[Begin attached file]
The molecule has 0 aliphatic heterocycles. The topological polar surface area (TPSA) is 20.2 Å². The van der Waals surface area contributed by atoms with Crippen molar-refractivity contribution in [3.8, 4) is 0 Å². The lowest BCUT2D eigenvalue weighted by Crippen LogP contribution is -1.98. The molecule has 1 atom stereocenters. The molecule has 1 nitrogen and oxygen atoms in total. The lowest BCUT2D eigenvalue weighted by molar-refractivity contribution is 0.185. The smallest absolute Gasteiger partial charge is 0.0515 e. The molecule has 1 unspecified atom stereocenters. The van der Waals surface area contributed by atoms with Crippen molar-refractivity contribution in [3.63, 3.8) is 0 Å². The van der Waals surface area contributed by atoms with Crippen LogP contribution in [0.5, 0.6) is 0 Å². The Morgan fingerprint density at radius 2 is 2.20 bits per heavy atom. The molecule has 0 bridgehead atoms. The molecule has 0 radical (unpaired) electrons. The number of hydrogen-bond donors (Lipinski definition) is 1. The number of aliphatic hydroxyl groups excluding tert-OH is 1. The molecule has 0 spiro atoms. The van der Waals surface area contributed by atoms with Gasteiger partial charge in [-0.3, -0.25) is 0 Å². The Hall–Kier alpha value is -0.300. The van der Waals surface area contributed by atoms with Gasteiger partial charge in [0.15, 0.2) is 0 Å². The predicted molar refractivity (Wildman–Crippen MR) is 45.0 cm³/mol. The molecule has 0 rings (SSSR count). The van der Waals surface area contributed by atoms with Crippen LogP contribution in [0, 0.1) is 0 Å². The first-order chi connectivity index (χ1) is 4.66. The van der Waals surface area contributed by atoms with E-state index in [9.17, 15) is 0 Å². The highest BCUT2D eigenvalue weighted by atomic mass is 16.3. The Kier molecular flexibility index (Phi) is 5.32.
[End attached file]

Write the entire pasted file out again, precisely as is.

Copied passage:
The molecule has 0 aliphatic heterocycles. The topological polar surface area (TPSA) is 20.2 Å². The van der Waals surface area contributed by atoms with Crippen molar-refractivity contribution in [3.8, 4) is 0 Å². The lowest BCUT2D eigenvalue weighted by Crippen LogP contribution is -1.98. The molecule has 1 atom stereocenters. The molecule has 1 nitrogen and oxygen atoms in total. The lowest BCUT2D eigenvalue weighted by molar-refractivity contribution is 0.185. The smallest absolute Gasteiger partial charge is 0.0515 e. The molecule has 1 unspecified atom stereocenters. The van der Waals surface area contributed by atoms with Crippen molar-refractivity contribution in [3.63, 3.8) is 0 Å². The van der Waals surface area contributed by atoms with Crippen LogP contribution in [0.5, 0.6) is 0 Å². The Morgan fingerprint density at radius 2 is 2.20 bits per heavy atom. The molecule has 0 bridgehead atoms. The molecule has 0 radical (unpaired) electrons. The number of hydrogen-bond donors (Lipinski definition) is 1. The number of aliphatic hydroxyl groups excluding tert-OH is 1. The molecule has 0 spiro atoms. The van der Waals surface area contributed by atoms with Gasteiger partial charge in [-0.3, -0.25) is 0 Å². The Hall–Kier alpha value is -0.300. The van der Waals surface area contributed by atoms with Gasteiger partial charge in [0.15, 0.2) is 0 Å². The predicted molar refractivity (Wildman–Crippen MR) is 45.0 cm³/mol. The molecule has 0 rings (SSSR count). The van der Waals surface area contributed by atoms with Crippen LogP contribution in [0, 0.1) is 0 Å². The first-order chi connectivity index (χ1) is 4.66. The van der Waals surface area contributed by atoms with E-state index in [9.17, 15) is 0 Å². The highest BCUT2D eigenvalue weighted by atomic mass is 16.3. The Kier molecular flexibility index (Phi) is 5.32.